Having planned to submit a PhD research proposal on the development of civil society in China, a chance conversation with Professor Grace Davie (who I was lucky enough to be sat next to at a formal dinner event) led me to re-write my proposal, to draw more closely on the access I had to the emerging FBO sector in China and to use that as a lens to examine civil society. Her advice contradicted others who had suggested I move away from religious groups and explore secular NGOs, certainly if I wanted funding. Tapping into a field that excited me came through in my revised proposal (and led to the funding) and ultimately led to a more exciting piece of research in the end. Throughout my career I have worked hard, prepared thoroughly, and made informed choices. Throughout my career I have worked hard, prepared thoroughly, and made informed choices but I am also willing to admit to a fair share of ‘serendipity’ or luck getting me to where I find myself today! Looking back I can now see a distinct path in my research but it wasn’t always so obvious at the time and I am grateful to those who guided me along the way.
What are you currently, or about to start, working on?
In addition to work on my monograph, which looks at religiously inspired charitable organisations (RICOs) and the wider rehabilitation of charity in contemporary China I have recently been working on an article which looks at the ways in which the material – religious symbols, semantics, space and sensory perception – has been successfully drawn on as a means of negotiating and appropriating space for these groups in the absence of any legislative framework.
Looking ahead, I am hoping to start a new project on the Chinese community in UK. Focusing on different target groups of migrants this new project will challenge the preconception of a single, unified ‘Chinese community’ and seeks to explore the ways in which Chinese migrants contextualise their own journey. Exploring the various ways support is accessed whilst in UK, including through religious communities, I hope to better understand how this support influences their ability to ‘take root’ in their new life-space.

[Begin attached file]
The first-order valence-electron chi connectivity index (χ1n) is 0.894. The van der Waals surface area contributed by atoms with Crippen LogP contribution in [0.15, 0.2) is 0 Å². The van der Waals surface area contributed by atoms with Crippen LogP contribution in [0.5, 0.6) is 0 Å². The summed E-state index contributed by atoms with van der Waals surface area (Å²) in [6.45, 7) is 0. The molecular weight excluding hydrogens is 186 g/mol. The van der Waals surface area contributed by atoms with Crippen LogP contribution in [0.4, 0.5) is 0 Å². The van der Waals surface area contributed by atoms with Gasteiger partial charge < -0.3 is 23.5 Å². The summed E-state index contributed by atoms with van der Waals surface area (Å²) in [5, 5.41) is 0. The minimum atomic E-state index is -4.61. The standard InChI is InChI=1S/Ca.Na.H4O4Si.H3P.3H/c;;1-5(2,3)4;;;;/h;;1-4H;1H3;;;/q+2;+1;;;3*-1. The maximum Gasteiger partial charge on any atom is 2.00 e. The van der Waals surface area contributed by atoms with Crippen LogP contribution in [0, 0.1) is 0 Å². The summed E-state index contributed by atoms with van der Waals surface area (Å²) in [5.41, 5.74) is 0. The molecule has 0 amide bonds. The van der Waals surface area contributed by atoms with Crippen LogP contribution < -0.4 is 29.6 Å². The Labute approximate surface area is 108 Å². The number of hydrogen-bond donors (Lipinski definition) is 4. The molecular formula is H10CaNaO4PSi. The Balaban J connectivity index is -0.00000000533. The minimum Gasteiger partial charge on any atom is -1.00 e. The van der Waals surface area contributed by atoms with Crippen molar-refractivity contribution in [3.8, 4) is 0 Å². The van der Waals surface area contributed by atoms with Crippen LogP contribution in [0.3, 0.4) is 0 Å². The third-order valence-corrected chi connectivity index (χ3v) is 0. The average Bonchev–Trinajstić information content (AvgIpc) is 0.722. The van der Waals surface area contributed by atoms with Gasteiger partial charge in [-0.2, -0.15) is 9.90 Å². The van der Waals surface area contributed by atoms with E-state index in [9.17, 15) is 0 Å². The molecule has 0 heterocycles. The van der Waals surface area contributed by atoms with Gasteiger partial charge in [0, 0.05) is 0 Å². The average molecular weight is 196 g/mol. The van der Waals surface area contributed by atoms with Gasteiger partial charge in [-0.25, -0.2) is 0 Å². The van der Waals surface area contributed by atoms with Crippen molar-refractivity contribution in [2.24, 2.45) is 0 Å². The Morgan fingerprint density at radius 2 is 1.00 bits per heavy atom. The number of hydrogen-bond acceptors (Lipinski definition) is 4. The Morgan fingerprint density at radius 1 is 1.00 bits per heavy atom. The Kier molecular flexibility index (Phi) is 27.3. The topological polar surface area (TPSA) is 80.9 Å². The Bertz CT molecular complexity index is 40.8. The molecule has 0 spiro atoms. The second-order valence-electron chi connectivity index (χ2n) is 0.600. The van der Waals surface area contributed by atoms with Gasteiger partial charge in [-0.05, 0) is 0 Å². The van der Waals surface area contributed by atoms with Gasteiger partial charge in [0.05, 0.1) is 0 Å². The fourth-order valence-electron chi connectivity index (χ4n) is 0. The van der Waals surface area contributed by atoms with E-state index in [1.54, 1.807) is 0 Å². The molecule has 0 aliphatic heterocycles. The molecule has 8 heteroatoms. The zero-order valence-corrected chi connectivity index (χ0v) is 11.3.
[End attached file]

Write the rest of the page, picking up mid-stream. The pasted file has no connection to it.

In what way(s) do you feel your research examines the role of religion in public life and the relationship between the two?
Given the sensitivity of religion in the Chinese context and the reality that religious organizations have only recently been permitted to re-engage in social welfare and charitable work in China much of my research provides opportunities to explore the ways in which religion is seemingly ‘returning’ to public life in the PRC. Using RICOs as a lens I am able to explore and challenge some of the prevalent discourses and assumptions surrounding religion in China (such as the relegation of religion to the private sphere; and the secularization thesis which underpins much of Chinese religious policy). The work of RICOs provides highly visible channels to explore the ways in which religion can shape culture (seen both in terms of helping to shape a ‘culture of charity’ and in the shaping of values in wider Chinese society). The mere presence of RICOs calls into question themes such as the place of religion and belief in the public sphere. Some of my more recent work looks at RICOs as what Yavuz (2004) calls ‘opportunity spaces’ provide promising space for the close collaboration of state and religious actors, alongside the translation of transnational discourses into the local context. These spaces provide religious personnel with a discursive space within which they can challenge and strengthen their own beliefs, and a work space for secular partners to increase their own sense of religious literacy as they work together for societal transformation, to realize their common aim of a more just society.
Image Credit: Caroline Fielder